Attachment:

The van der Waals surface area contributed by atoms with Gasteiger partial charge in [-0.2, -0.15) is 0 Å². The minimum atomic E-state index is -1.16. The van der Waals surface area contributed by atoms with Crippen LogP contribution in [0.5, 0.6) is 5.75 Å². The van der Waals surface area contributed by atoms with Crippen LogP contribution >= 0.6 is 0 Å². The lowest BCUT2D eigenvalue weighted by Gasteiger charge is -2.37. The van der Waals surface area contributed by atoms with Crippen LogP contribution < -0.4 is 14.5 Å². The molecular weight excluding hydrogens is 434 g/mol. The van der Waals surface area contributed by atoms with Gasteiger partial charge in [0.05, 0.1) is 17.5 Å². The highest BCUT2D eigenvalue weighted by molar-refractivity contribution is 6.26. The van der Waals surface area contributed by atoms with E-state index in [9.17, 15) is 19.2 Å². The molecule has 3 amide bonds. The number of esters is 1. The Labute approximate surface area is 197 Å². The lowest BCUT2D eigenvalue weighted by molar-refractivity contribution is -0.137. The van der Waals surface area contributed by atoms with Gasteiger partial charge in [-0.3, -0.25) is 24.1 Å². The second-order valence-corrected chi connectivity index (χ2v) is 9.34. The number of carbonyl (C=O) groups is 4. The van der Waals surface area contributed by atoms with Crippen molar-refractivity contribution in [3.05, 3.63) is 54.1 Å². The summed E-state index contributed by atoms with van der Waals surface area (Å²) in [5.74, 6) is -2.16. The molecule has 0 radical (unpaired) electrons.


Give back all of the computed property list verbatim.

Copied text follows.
The van der Waals surface area contributed by atoms with Gasteiger partial charge in [-0.2, -0.15) is 0 Å². The minimum atomic E-state index is -1.16. The van der Waals surface area contributed by atoms with Crippen LogP contribution in [0.5, 0.6) is 5.75 Å². The van der Waals surface area contributed by atoms with Crippen LogP contribution >= 0.6 is 0 Å². The lowest BCUT2D eigenvalue weighted by Gasteiger charge is -2.37. The van der Waals surface area contributed by atoms with Crippen LogP contribution < -0.4 is 14.5 Å². The molecular weight excluding hydrogens is 434 g/mol. The van der Waals surface area contributed by atoms with Gasteiger partial charge in [0.05, 0.1) is 17.5 Å². The highest BCUT2D eigenvalue weighted by molar-refractivity contribution is 6.26. The van der Waals surface area contributed by atoms with E-state index in [9.17, 15) is 19.2 Å². The molecule has 3 amide bonds. The number of esters is 1. The Labute approximate surface area is 197 Å². The lowest BCUT2D eigenvalue weighted by molar-refractivity contribution is -0.137. The van der Waals surface area contributed by atoms with Gasteiger partial charge in [-0.3, -0.25) is 24.1 Å². The second-order valence-corrected chi connectivity index (χ2v) is 9.34. The number of carbonyl (C=O) groups is 4. The van der Waals surface area contributed by atoms with Crippen molar-refractivity contribution in [3.05, 3.63) is 54.1 Å². The summed E-state index contributed by atoms with van der Waals surface area (Å²) in [5.74, 6) is -2.16. The molecule has 0 radical (unpaired) electrons.